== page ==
In most cases, the reading of a will of a loved one who has recently passed is an uneventful affair. Oftentimes, a loved one will tell friends and family what to expect prior to their passing or will distribute estate assets according to the state law. However, there are some situations in which a will does not distribute the estate as expected, leaves family members out entirely, or distributes less than what is expected to certain people. If this has occurred to you in Maryland, you may have standing to challenge the will. An experienced probate attorney can review the facts of your case to determine whether you have grounds to contest the will in your situation.
Lack of Mental Capacity
With our elderly loved ones living longer than ever, we are seeing more cases of Alzheimer’s disease and other forms of dementia. If this is the case in your family, your loved one may have lacked the mental capacity to create a will. Having a lack of mental capacity means that the deceased was unable to understand that he or she was creating a will, comprehend what assets were being given away, and to whom those assets were being given. In order to have the mental capacity to write a will, a person must have knowledge of all three elements and understand them in relation to one another. If your loved one lacked the mental capacity to write a will but did so anyway, that document could be set aside and replaced by an earlier version of the will. The estate can also be distributed according to your state’s intestacy laws.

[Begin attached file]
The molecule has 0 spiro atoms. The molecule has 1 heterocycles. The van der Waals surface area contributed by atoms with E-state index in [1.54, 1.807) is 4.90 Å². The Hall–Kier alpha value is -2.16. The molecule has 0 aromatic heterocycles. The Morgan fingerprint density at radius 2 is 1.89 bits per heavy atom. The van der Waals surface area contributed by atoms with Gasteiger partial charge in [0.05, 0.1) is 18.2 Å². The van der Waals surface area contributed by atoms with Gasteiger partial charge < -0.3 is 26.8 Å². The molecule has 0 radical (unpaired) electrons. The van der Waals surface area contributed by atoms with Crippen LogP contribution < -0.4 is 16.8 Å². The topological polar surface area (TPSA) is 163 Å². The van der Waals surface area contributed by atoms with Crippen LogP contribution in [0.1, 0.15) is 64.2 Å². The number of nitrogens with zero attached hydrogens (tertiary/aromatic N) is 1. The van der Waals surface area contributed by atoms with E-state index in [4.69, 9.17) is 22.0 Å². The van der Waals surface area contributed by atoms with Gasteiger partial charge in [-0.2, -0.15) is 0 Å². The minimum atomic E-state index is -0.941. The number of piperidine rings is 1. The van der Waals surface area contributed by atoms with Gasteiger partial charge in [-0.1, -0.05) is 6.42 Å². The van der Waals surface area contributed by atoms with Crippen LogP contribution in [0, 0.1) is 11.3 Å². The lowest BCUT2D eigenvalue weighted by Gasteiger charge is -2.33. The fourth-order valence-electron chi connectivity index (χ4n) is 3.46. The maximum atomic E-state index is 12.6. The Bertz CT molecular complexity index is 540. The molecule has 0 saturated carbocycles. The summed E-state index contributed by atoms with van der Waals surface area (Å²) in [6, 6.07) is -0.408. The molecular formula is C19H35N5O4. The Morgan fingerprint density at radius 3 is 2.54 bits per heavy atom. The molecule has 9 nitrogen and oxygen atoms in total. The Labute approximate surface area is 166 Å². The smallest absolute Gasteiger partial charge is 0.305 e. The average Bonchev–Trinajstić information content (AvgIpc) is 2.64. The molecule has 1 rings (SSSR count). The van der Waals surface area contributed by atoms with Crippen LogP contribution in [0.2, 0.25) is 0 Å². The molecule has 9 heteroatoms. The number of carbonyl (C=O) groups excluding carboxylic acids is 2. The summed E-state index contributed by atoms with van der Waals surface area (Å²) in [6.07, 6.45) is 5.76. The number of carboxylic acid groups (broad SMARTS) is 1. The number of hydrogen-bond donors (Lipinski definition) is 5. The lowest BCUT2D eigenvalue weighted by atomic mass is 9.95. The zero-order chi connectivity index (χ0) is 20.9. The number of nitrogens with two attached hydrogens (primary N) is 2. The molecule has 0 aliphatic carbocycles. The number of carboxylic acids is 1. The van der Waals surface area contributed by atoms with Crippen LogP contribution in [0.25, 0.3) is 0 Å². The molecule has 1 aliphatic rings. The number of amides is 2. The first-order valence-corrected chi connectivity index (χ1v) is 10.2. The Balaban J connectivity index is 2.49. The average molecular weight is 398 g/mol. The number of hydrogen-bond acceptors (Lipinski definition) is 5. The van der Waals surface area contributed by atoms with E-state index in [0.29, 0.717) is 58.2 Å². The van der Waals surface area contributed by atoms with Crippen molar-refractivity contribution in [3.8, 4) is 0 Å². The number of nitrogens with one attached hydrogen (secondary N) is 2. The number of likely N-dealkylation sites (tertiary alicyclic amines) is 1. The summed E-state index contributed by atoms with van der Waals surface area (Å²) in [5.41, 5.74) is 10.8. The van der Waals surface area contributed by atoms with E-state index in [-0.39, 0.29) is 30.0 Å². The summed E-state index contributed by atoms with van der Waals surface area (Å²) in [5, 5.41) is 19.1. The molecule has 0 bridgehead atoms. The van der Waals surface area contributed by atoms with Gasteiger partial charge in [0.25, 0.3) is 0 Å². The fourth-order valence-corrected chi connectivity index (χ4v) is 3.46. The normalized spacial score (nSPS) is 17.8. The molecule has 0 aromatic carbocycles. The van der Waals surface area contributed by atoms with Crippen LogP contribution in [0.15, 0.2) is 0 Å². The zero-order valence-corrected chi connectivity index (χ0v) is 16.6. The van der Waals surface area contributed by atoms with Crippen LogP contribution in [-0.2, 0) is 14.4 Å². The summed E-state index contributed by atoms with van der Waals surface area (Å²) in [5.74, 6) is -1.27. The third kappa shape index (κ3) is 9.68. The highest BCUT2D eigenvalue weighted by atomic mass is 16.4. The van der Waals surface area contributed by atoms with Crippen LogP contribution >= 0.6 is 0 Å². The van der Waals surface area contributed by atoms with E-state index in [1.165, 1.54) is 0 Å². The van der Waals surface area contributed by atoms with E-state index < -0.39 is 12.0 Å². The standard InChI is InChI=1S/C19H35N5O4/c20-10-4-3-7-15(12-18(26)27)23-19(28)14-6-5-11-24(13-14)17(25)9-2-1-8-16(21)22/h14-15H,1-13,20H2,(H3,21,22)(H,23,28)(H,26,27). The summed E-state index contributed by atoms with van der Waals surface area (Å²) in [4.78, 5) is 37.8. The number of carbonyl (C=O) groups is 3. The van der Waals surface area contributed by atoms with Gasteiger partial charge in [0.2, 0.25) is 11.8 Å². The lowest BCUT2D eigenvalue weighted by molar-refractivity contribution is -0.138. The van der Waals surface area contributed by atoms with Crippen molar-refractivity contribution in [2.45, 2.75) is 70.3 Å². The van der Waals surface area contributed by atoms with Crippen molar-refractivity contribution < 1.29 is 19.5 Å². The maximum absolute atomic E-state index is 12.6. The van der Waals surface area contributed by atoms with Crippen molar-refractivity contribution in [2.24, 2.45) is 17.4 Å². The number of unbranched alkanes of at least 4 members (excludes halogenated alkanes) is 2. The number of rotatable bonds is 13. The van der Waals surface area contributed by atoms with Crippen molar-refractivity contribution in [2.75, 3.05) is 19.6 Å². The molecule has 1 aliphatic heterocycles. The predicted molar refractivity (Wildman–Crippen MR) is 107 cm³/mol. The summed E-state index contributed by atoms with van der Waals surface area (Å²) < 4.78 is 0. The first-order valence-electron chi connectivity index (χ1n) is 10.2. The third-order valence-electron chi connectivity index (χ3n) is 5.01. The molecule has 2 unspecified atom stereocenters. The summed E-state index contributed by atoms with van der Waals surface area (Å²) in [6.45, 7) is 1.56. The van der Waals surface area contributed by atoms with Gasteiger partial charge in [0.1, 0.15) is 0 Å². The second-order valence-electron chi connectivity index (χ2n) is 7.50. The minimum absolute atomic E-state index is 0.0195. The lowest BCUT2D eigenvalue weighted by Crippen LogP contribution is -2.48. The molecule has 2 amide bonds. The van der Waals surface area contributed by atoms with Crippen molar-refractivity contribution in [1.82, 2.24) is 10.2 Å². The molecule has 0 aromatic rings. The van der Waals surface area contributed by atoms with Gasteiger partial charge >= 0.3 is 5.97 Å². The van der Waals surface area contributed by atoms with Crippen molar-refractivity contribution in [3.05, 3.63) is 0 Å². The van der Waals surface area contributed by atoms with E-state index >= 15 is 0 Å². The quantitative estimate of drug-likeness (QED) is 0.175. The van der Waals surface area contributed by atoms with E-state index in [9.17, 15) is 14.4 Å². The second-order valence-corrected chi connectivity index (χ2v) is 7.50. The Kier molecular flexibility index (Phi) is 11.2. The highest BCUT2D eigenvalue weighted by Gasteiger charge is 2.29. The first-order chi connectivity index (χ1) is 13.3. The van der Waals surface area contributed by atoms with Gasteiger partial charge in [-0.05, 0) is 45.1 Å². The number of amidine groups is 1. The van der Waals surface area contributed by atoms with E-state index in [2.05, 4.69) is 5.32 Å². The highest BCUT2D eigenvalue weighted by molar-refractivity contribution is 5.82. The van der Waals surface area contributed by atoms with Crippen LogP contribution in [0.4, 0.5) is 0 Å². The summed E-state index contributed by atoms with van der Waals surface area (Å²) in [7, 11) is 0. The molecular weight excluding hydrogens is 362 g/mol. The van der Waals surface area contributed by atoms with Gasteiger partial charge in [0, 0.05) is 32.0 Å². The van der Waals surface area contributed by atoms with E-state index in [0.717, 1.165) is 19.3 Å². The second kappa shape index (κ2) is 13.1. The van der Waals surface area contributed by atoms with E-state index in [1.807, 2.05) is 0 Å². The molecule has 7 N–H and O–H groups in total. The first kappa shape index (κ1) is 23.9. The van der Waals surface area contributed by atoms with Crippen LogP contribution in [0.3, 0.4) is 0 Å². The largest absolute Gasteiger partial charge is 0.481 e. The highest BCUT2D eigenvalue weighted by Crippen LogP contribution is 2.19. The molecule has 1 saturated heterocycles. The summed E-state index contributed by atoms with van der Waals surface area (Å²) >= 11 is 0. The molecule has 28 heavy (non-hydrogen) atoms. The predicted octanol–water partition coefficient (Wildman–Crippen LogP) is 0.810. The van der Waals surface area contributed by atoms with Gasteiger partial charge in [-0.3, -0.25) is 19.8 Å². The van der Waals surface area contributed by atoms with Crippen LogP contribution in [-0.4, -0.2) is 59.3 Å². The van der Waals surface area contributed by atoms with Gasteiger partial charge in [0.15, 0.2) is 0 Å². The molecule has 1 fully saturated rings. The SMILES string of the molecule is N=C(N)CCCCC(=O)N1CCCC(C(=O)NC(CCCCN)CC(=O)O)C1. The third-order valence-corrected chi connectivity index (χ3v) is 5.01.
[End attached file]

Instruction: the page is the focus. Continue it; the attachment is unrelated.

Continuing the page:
Another ground for challenging a will in Maryland is the effect of undue influence on a will. This occurs when a caregiver, friend, family member, or other close person to your loved one effectively supplants the will of the deceased with his or her own wishes for the distribution of the estate. It cannot be enough that a person suggests an alteration of the will – it must be shown that the deceased’s desires for the estate were completely overcome by the undue influence of this person.
Fraud or Forgery
A third ground for challenging a will is that the will was produced through fraud or forgery. This can include removing pages of the will or exchanging certain pages for fake ones. A will can also be produced through fraud if it is hidden in a stack of papers your loved one was asked to sign without realizing what he or she was doing.
The last ground for a will challenge in Maryland is on procedural issues. State law has strict guidelines for what constitutes a valid will, including that the person was at least 18 years old, attested and signed by two witnesses, be in writing, and signed by your loved one. If the will failed in one of these procedural aspects, it can be deemed invalid and set aside.
Call or Contact a Probate Attorney Now
To learn more about whether you have grounds to challenge a will in Maryland. Contact Nusinov Smith Law Firm to learn more.